Developing a Positive Psychology Intervention to Promote Health Behaviors in Metabolic Syndrome: RCT
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|ClinicalTrials.gov Identifier: NCT04039165|
Recruitment Status : Recruiting
First Posted : July 31, 2019
Last Update Posted : December 3, 2020
Specific Aim #1 (Feasibility; primary aim): To assess the feasibility of the PP-MI group-based physical activity intervention and outcome assessments in patients with MetS.
Hypothesis: The PP exercises and MI-based goal-setting sessions will be feasible: most (≥50%) of participants will complete 6/9 exercises/sessions. Furthermore, the investigators will be able to obtain objective physical activity measurement follow-up data from at least 80% of enrolled participants at the end of the intervention and 24 weeks later.
Specific Aim #2 (Acceptability): To assess whether the intervention is acceptable to participants, as measured by ratings provided after each PP-MI session.
Hypothesis: The intervention will be acceptable: participants will rate the PP-MI exercises with a mean score of at least 7 out of 10 on ease of completion and helpfulness.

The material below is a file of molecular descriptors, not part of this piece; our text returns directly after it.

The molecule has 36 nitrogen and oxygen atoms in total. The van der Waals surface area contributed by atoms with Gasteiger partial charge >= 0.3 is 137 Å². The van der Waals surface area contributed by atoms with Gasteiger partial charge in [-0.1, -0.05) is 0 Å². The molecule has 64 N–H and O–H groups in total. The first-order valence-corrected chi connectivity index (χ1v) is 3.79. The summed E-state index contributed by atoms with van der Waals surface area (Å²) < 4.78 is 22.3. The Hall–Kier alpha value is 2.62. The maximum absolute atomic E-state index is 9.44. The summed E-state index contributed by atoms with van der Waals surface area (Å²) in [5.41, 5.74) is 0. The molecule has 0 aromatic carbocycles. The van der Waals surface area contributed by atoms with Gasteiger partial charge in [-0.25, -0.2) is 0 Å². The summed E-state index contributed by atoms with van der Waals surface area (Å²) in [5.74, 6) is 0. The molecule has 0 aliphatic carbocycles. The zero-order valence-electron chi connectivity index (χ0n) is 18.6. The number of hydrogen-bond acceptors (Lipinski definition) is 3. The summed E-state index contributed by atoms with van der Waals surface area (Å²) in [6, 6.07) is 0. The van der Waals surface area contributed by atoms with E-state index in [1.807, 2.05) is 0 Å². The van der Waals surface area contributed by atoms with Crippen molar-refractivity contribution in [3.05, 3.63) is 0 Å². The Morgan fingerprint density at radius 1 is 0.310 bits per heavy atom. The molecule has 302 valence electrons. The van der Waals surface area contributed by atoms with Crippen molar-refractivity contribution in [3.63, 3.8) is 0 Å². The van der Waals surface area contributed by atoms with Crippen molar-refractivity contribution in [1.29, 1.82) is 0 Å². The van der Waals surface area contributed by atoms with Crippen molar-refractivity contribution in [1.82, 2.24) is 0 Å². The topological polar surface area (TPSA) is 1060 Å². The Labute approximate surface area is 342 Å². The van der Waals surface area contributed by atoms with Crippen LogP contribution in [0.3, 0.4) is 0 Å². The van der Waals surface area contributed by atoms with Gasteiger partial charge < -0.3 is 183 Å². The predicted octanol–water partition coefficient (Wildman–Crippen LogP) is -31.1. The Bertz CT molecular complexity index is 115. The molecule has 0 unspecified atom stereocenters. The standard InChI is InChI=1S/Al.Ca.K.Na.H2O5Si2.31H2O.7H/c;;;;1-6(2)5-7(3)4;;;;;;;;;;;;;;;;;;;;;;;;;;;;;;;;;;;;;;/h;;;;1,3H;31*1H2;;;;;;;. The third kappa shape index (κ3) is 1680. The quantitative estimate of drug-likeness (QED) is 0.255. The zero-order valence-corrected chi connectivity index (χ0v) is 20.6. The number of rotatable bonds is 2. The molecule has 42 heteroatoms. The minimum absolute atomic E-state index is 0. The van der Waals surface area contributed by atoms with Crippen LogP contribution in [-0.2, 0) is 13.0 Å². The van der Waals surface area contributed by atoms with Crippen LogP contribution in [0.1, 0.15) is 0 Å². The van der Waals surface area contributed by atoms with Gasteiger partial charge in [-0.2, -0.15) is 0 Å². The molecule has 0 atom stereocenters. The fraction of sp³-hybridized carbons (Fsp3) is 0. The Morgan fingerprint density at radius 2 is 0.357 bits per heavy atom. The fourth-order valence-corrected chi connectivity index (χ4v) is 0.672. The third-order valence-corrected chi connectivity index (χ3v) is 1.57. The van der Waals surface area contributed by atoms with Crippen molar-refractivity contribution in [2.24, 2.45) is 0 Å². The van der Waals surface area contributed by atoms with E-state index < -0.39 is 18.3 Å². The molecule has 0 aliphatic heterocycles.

Specific Aim #3 (Outcomes): To assess whether this preliminary intervention appears to result in improvement of physical activity, related health behaviors (sedentary time, diet quality), psychological well-being (optimism, positive affect, anxiety, depression), and the exploratory outcomes of MetS-relevant physiological markers (e.g., blood pressure, weight, chart-reviewed lipids and HbA1C).
Hypothesis a: The intervention will lead to improvements in physical activity, related health behaviors, optimism and positive affect, reductions in depression and anxiety at 9 weeks and 24 weeks compared to baseline (or the start of the intervention, for the WLC group).
Hypothesis b: The hypothesis is that there will be improvements in the exploratory outcomes of the physiological markers, even if they do not reach significance.
|Condition or disease||Intervention/treatment||Phase|
|Metabolic Syndrome||Behavioral: PP-MI Intervention||Not Applicable|
|Study Type :||Interventional (Clinical Trial)|
|Estimated Enrollment :||64 participants|